Just a month after the Food and Drug Administration (FDA) authorized covid-19 vaccines for very young children, the prognosis that large numbers of them will receive the vaccines seems bleak, according to a new survey of parents released Tuesday by the Kaiser Family Foundation, which has monitored attitudes toward vaccines throughout the pandemic.
Most of the parents surveyed said they considered the vaccine to be a greater risk to their children than the coronavirus itself.
For children in the age group 6 months to 4 years, parental apprehension has so far resulted in barely a trickle of Covid vaccines being administered. As of June 18, when they became eligible, only 2.8 percent of those children had received vaccinations, the foundation recently found in a separate analysis of federal vaccine data. By comparison, 18.5 percent of children ages 5 to 11, who have been eligible for Covid vaccines since October, had been vaccinated at a similar point in their vaccine launch.
The new survey found that 43 percent of parents with children under 5 said they would “definitely not” vaccinate them. Some 27 percent said they would “wait and see,” while another 13 percent said they would vaccinate their children “only if necessary.” Even some parents who have been vaccinated against covid said they would not give permission for their younger children.
The new analysis of parents’ views comes as uptake of the vaccine for older children has slowed markedly. To date, only 40 percent of children ages 5 to 11 have been vaccinated. In the new survey, 37 percent of parents said they would “definitely not” get a Covid vaccine for their children in that age group.
Parents’ main concerns were the possible side effects of the vaccine, its relative novelty, and what they felt was a lack of sufficient research. Many parents said they were prepared to let their children risk Covid rather than get a vaccine to prevent it.
Childhood vaccination experts said they were alarmed at parents’ hesitancy, at a time when Covid-19 cases are soaring again and expected to worsen during cold weather months, and the possibility of new infections remains. potentially more dangerous coronavirus variants.
Although the vast majority of children who get Covid outgrow it easily, “some children get very sick and some children die,” said Patricia A. Stinchfield, president of the National Foundation for Infectious Diseases. She was not involved in the Kaiser study.
How a child with Covid will fare is unpredictable, added Ms. Stinchfield, a nurse practitioner who coordinated the administration of vaccines for Children’s Minnesota, a system of children’s hospitals in St. Paul and Minneapolis. “We don’t have a marker for that,” she said. “Half of the children who contract severe covid are healthy children, with no underlying conditions. So the idea of saying ‘I’m going to skip this vaccine for my son, we’re not worried about covid’ is really taking a risk.”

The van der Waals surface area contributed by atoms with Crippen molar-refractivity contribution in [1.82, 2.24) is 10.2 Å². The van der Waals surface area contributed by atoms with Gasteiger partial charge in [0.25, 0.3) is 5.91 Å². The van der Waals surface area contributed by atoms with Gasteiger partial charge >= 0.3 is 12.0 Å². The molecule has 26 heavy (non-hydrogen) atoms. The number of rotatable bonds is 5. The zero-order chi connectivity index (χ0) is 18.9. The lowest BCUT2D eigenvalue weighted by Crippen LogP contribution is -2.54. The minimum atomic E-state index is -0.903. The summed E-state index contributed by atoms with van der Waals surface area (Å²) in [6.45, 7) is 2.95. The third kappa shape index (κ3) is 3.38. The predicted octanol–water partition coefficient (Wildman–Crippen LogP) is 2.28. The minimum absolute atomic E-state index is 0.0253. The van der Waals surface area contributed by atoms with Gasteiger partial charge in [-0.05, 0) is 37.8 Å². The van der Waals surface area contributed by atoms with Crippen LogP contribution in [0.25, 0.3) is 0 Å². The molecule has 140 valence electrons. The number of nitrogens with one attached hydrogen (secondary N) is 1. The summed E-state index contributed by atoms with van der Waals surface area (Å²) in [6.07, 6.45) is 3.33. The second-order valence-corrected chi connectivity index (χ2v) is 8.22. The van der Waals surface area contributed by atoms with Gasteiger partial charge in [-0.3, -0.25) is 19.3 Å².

This latest report is based on a June 7-17 online and telephone survey of 1,847 adults, 471 of whom had a child under the age of 5. The margin of error was plus or minus 3 percentage points for the entire sample, and plus or minus 8 percentage points for parents with a child under 5 years of age.
Perhaps unsurprisingly, the partisan divide was especially sharp around vaccinating children, with Republican parents three times more likely than Democratic parents to say they “definitely won’t” vaccinate their children.
Most parents said they found the federal government’s information about the vaccine for their children confusing. However, 70 percent said they had not yet discussed injections with a pediatrician. Only 27 percent of parents considering the vaccine said they would make an appointment to have that discussion.
Parents who might be willing to vaccinate their children against Covid said lack of access was a major barrier, a concern expressed by more black and Hispanic parents than white parents. About 44 percent of black parents were concerned about taking time off work to get their children vaccinated or to care for their children if the children had side effects. Among Hispanic parents of young children, 45 percent said they were concerned about finding a reliable place for vaccinations, and about a third feared having to pay a fee.
Ms. Stinchfield said she understood their concerns: her own daughter had to take time off work to vaccinate Ms. Stinchfield’s grandchildren, ages 1 and 3. Mrs. Stinchfield went to a clinic with them. “The message to the clinics is that the vaccine for children is available at night and on weekends,” she said.
Did your grandchildren have any side effects? No, Mrs. Stinchfield said with a smile. “They felt so good that we put them in a little kiddie pool,” she said. “And now my granddaughter has a tan line from the injection band-aid on her leg.”